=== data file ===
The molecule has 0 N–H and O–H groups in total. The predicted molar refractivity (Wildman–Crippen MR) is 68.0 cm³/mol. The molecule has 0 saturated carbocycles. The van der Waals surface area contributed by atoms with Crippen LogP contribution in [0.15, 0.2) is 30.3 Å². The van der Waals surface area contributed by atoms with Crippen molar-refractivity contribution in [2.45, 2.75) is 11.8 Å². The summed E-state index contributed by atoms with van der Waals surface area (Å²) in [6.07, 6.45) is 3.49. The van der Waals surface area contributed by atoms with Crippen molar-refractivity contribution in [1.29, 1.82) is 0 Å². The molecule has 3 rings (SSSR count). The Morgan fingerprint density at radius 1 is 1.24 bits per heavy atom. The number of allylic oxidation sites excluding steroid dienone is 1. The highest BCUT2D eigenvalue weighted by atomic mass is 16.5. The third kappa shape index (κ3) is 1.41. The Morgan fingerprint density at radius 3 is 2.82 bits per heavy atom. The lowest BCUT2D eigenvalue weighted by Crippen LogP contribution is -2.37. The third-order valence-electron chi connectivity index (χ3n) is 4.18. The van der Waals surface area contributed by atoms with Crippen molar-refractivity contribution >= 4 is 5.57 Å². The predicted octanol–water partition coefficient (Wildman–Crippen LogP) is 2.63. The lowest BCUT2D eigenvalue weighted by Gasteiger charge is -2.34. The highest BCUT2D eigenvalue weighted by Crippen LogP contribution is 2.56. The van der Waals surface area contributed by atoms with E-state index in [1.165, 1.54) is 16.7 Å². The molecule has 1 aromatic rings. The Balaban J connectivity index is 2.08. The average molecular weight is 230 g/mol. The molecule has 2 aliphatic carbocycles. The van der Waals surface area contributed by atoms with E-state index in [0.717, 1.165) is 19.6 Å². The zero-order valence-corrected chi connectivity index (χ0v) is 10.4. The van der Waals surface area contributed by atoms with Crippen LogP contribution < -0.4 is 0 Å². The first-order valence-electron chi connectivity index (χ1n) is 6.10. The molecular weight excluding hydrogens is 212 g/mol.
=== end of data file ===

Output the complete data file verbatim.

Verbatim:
The molecule has 0 N–H and O–H groups in total. The predicted molar refractivity (Wildman–Crippen MR) is 68.0 cm³/mol. The molecule has 0 saturated carbocycles. The van der Waals surface area contributed by atoms with Crippen LogP contribution in [0.15, 0.2) is 30.3 Å². The van der Waals surface area contributed by atoms with Crippen molar-refractivity contribution in [2.45, 2.75) is 11.8 Å². The summed E-state index contributed by atoms with van der Waals surface area (Å²) in [6.07, 6.45) is 3.49. The van der Waals surface area contributed by atoms with Crippen molar-refractivity contribution in [1.29, 1.82) is 0 Å². The molecule has 3 rings (SSSR count). The Morgan fingerprint density at radius 1 is 1.24 bits per heavy atom. The number of allylic oxidation sites excluding steroid dienone is 1. The highest BCUT2D eigenvalue weighted by atomic mass is 16.5. The third kappa shape index (κ3) is 1.41. The Morgan fingerprint density at radius 3 is 2.82 bits per heavy atom. The lowest BCUT2D eigenvalue weighted by Crippen LogP contribution is -2.37. The third-order valence-electron chi connectivity index (χ3n) is 4.18. The van der Waals surface area contributed by atoms with Crippen molar-refractivity contribution >= 4 is 5.57 Å². The predicted octanol–water partition coefficient (Wildman–Crippen LogP) is 2.63. The lowest BCUT2D eigenvalue weighted by Gasteiger charge is -2.34. The highest BCUT2D eigenvalue weighted by Crippen LogP contribution is 2.56. The van der Waals surface area contributed by atoms with E-state index in [1.165, 1.54) is 16.7 Å². The molecule has 1 aromatic rings. The Balaban J connectivity index is 2.08. The average molecular weight is 230 g/mol. The molecule has 2 aliphatic carbocycles. The van der Waals surface area contributed by atoms with E-state index in [0.717, 1.165) is 19.6 Å². The zero-order valence-corrected chi connectivity index (χ0v) is 10.4. The van der Waals surface area contributed by atoms with Crippen LogP contribution < -0.4 is 0 Å². The first-order valence-electron chi connectivity index (χ1n) is 6.10. The molecular weight excluding hydrogens is 212 g/mol.